Niagara Gazette — Director Bryan Singer has a solid reputation in Hollywood. He’s talented, clever, and gets his movies finished on-time and within budget. Singer’s made fast-paced action films such as “X-Men,” “Superman Returns” and “Valkyrie.” He’s also got a controversial “art” picture under his belt, the fascinating and beautifully acted “Apt Pupil,” which stars Ian McKellen and the late Brad Renfro. It's based on a novel by Stephen King. And if the dream of every director is to be remembered for a classic cult movie, Singer’s entry in that field, “The Usual Suspects,” is one of the great ones. It was released in 1995 when he was 30-years old.
Now 47, Singer is one of only three directors to make three live-action adaptations of a comic book series. The others are Sam Raimi with the Spider-Man films and Christopher Nolan with his Batman features.
Singer has a fourth X-Men coming in 2014 (“X-Men: Days Of Future Past”). However, 2013 has not started well. He’s a good filmmaker, but even good filmmakers get caught in the revolving door that is the bane of working on big budget adventure movies for the major studios. His newest effort, “Jack The Giant Slayer,” is a dud.
Based on the children’s fable, “Jack And The Beanstalk,” you see clearly that its weaknesses are not as much Singer’s fault as they are the fault of the ego-driven players in the executive offices who called the shots and of the marketing people who promoted the movie poorly. Although, I can’t imagine how you could promote this picture in a positive way.
You justifiably wonder where its $190-million production budget went? It certainly isn't up on the screen. The movie looks cheap, with shoddy special effects. Too much of the visual “art” looks artificial. Unimpressive and fake. Add $80-million for publicity and promotion, and you’ve got a $270-million dollar fairy tale with no sense of wonder about it, and scant hope of recouping its stunning cost.
Somewhere down the line, the doomed fate of “Jack The Giant Slayer” was sealed. The movie was supposed to have been released in June 2012. But the bosses at Warner Brothers wanted to tinker with the special effects and beef up the battle scenes. They wanted more bloodshed and less bedtime story. Almost a year later, some studio heads need to roll, just as heads roll in this fragmenting of a beloved children’s tale gone awry.
In the old English fable, which may go back to Viking times, Jack is an only child living with his widowed mother. Their cow, their sole source of income, stops giving milk. On the way to the market to sell the animal, Jack runs into an old man who gives him some magic beans in exchange for the dried-up cow. Jack is thrilled, but his mother is furious, and she throws the beans out the window. Eventually, the beans generate a giant stalk that Jack climbs into the stratosphere. There he meets a giant who loathes Jack. However, the giant’s wife takes a shine to the eager English lad. The giant soon becomes quite weary -- and wary -- of Jack, especially when his gold coins, a hen that lays golden eggs, and a magical harp that plays itself all disappear. The angry giant eventually tries to follow Jack down the beanstalk, but Jack’s mother chops down the stalk with her axe and the giant falls to his death. Jack and his mom live happily ever after, enjoying riches of which they never dreamed.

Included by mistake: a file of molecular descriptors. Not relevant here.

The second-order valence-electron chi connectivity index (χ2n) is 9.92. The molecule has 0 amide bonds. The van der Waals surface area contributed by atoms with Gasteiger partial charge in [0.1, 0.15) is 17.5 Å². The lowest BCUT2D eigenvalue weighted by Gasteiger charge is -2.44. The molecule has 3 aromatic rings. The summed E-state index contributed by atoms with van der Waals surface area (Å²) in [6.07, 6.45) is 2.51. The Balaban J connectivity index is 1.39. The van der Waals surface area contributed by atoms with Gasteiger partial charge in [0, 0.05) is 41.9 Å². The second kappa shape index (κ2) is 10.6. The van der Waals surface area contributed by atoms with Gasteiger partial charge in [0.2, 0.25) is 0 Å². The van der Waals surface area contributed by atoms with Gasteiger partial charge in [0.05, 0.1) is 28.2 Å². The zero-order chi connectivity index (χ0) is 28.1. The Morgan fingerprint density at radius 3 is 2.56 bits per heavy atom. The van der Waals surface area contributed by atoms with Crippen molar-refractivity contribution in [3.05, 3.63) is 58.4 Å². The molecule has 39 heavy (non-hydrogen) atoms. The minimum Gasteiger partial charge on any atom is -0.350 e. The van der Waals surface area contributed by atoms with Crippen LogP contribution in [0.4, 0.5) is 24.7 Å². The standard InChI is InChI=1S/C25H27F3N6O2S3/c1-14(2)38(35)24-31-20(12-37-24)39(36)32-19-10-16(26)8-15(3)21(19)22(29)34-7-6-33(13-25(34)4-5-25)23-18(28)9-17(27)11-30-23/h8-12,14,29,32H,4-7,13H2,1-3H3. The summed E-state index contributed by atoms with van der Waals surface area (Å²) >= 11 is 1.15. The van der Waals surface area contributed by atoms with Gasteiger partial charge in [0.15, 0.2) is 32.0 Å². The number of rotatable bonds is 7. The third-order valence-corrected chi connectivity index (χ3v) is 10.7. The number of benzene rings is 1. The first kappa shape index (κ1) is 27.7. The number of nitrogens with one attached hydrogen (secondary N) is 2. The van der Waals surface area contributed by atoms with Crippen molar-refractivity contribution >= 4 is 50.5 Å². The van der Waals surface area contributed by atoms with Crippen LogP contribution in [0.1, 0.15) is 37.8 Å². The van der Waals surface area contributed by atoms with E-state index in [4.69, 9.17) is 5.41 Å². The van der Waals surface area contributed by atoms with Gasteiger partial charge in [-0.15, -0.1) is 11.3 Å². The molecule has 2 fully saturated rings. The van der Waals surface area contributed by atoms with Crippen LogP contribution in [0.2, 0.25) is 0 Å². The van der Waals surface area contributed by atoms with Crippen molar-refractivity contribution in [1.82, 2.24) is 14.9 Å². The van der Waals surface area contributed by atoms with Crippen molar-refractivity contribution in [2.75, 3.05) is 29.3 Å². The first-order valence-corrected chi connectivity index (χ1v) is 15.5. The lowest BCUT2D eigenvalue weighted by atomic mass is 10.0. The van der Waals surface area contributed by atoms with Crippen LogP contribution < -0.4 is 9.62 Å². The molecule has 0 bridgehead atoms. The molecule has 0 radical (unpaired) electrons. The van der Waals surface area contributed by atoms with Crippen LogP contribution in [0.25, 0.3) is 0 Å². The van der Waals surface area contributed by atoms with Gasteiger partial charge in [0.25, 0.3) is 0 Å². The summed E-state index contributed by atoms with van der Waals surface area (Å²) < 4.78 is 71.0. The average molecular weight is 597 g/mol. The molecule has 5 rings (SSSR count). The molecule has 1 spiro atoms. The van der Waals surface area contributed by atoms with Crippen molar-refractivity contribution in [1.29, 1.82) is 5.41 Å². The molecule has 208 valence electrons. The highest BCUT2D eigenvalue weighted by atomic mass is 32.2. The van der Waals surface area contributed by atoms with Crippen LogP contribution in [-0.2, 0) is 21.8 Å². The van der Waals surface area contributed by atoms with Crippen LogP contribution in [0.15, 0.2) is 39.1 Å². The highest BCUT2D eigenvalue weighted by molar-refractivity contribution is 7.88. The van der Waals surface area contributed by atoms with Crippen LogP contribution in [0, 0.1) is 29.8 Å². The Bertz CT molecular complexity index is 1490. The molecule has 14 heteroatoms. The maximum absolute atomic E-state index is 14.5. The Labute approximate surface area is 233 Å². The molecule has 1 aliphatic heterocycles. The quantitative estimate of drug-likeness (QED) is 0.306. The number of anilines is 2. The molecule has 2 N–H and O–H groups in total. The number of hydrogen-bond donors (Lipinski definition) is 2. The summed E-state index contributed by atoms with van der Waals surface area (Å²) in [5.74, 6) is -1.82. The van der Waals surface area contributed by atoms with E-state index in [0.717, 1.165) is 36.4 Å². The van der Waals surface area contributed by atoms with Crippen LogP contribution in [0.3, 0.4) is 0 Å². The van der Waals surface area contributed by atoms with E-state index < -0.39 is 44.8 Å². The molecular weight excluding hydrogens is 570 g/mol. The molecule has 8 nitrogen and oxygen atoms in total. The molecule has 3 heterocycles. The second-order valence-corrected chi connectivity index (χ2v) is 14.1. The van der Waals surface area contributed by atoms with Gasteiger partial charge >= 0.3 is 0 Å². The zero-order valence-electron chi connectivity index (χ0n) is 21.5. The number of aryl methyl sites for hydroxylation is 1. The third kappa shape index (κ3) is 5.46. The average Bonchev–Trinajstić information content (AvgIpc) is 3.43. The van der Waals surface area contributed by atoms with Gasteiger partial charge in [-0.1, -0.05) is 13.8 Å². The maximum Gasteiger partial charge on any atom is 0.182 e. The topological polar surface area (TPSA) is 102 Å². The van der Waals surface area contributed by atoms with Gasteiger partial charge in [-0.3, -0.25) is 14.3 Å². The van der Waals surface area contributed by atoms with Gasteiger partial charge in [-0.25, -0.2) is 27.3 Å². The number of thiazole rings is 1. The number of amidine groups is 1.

You watch “Jack The Giant Slayer” quickly recognizing that someone at Warner Brothers swallowed some magic beans of their own. Except for Jack, mom, cow, beans, and the giant, much of the movie is unrecognizable from the original fable. A simple story has been pummeled into mediocrity, but at gargantuan levels. Set in medieval times, the overwrought, and utterly demented film, also involves a kingdom and its ruler, a princess with whom Jack is smitten, a race of vicious giants, raging digital armies with vast weaponry, and a heroic knight who has little to do. There’s also a cloying romance that might make older children yawn, and there’s violence that could cause younger children to scream in terror. Jack wields a mean knife.
The movie, which is available in unnecessary 3D (should you have money to burn), only sparkles a little because of the fine acting from Ian McShane, Ewan McGregor, Nicholas Hoult, Eleanor Tomlinson and others. Praise director Singer for that. Three men share screenwriting credit, including Christopher McQuarrie, who won an Oscar for writing “The Usual Suspects.” The script is bonkers, with characterizations that are daft.
“Jack The Giant Slayer” is a misguided nightmare.Michael Calleri reviews films for Night and Day. Contact him at firstname.lastname@example.org.